I appreciated running from that first six-miler on, but I have to admit, since it was in my life every day I somewhat took it for granted. Now, I say thanks every single day for all my past and present running experiences. I start and finish my runs with gratitude for the happiness, freedom, clarity, and connection to nature and health it brings me.
You never know what is going to happen in the future, so don’t take things granted. Be thankful for people, activities, things, and experiences in your life. If you love somebody, tell them every day.
2. There are lessons behind every challenge.
Throughout the years of being hurt I asked, “Why?” so many times: “Why me? Why now? Why? Why? Why?”
The reality is that having to fight to get running back into my life taught me so much that I would not have learned without getting hurt.
I learned that I have an enormous amount of strength and will power. I learned to be patient. I learned to trust. I learned how to find passion in life besides running. And I learned not take anything in life for granted. These lessons were reason enough to go through the pain.
You don’t have to be religious or spiritual to think that everything has a reason. Just keep in mind that there is a lesson to be learned behind every single experience—and then choose to find it.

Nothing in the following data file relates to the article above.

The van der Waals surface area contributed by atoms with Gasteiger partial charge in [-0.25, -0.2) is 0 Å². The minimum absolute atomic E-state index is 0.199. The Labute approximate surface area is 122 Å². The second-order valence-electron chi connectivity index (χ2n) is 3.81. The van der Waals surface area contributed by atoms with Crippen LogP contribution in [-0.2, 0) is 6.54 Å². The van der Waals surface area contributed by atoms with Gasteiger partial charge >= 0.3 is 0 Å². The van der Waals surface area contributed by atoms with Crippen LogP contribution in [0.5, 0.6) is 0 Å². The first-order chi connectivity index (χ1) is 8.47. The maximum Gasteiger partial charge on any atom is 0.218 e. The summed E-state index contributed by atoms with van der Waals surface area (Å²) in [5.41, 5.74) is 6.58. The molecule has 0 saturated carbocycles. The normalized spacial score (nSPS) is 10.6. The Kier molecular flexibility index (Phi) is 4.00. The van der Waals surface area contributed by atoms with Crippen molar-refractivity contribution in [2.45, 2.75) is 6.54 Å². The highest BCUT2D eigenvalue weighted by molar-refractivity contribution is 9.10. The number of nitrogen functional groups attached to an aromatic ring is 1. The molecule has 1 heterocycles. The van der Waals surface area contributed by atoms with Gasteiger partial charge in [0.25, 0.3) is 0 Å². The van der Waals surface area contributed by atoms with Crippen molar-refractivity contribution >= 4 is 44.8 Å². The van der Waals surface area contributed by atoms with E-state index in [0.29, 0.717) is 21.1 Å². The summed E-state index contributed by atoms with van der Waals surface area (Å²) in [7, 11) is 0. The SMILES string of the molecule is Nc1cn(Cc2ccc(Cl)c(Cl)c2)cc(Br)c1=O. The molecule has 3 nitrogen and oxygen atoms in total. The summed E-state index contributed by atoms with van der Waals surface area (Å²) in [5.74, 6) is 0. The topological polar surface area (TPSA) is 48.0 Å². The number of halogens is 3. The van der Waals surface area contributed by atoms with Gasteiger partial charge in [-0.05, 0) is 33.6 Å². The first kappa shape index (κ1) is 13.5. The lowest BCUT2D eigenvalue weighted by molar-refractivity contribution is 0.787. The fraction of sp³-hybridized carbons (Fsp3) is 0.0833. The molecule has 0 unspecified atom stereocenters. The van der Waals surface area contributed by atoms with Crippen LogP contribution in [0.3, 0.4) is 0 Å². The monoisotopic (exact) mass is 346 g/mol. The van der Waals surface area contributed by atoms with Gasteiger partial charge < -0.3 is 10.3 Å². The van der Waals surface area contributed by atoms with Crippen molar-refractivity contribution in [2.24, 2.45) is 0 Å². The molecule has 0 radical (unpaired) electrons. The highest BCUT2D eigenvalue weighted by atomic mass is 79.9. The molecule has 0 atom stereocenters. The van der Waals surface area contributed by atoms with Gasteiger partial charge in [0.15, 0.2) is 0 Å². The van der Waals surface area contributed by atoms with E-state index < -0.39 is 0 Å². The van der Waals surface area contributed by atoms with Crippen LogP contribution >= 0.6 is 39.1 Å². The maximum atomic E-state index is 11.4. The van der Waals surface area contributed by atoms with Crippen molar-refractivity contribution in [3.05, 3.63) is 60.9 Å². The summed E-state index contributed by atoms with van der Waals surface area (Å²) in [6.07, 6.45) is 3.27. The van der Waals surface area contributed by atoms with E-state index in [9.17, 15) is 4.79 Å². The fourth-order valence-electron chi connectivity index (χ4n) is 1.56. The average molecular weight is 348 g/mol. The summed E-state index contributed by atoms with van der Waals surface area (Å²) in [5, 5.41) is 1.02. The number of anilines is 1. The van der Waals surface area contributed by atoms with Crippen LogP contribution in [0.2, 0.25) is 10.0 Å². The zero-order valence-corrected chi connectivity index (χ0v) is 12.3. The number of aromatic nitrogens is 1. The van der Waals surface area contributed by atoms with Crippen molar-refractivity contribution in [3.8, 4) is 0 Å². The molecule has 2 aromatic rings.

3. Trust the process.
I always knew I would run again. I didn’t know what my answer would be—how I would heal and when I’d be back on the roads—but I knew that I meant to be running again, so I trusted the process.
Trust wasn’t just a crutch to help me through the difficult times, but more like an inner-guide and certainty that this, combined with time and effort, would guide me to my answer, whatever that may have been.
Life can get crazy and chaotic. Sometimes you feel like you are lost in the forest and don’t know your way out. But trust the process. Always trust that eventually you find what you are looking for. If you trust the process, you will.
4. Be open to try anything.
Imagine if I had been closed-minded. I would have never trusted my chiropractor’s shoe advice. I would not be running pain-free today.
No matter how crazy or unconventional something sounds, always keep an open mind. Be willing to give anything a shot that resonates with you even a bit. It just may change your life for the better.
5. Never give up.
I was in pain and out of running for over two years. Yet, I never gave up. I am running today because I held onto my passion.
No matter how tough things get, never give up on your dreams. Remember, it can’t rain forever. After the rain there is sunshine, everything will be brighter, and you will be happy for having stayed the course.
6. Live with passion.
Running is my passion and it makes me feel alive, happy, and free. I am able to transfer the joy, happiness, energy, freedom, and clarity I receive from running to other areas of my life, including relationships and work. Thus, my passion for running makes my other areas of life more beautiful too.
Having a passion and living passionately is key to living happy and healthy life. So go find you passion. Use your passion. Live with passion.
Photo by Aaron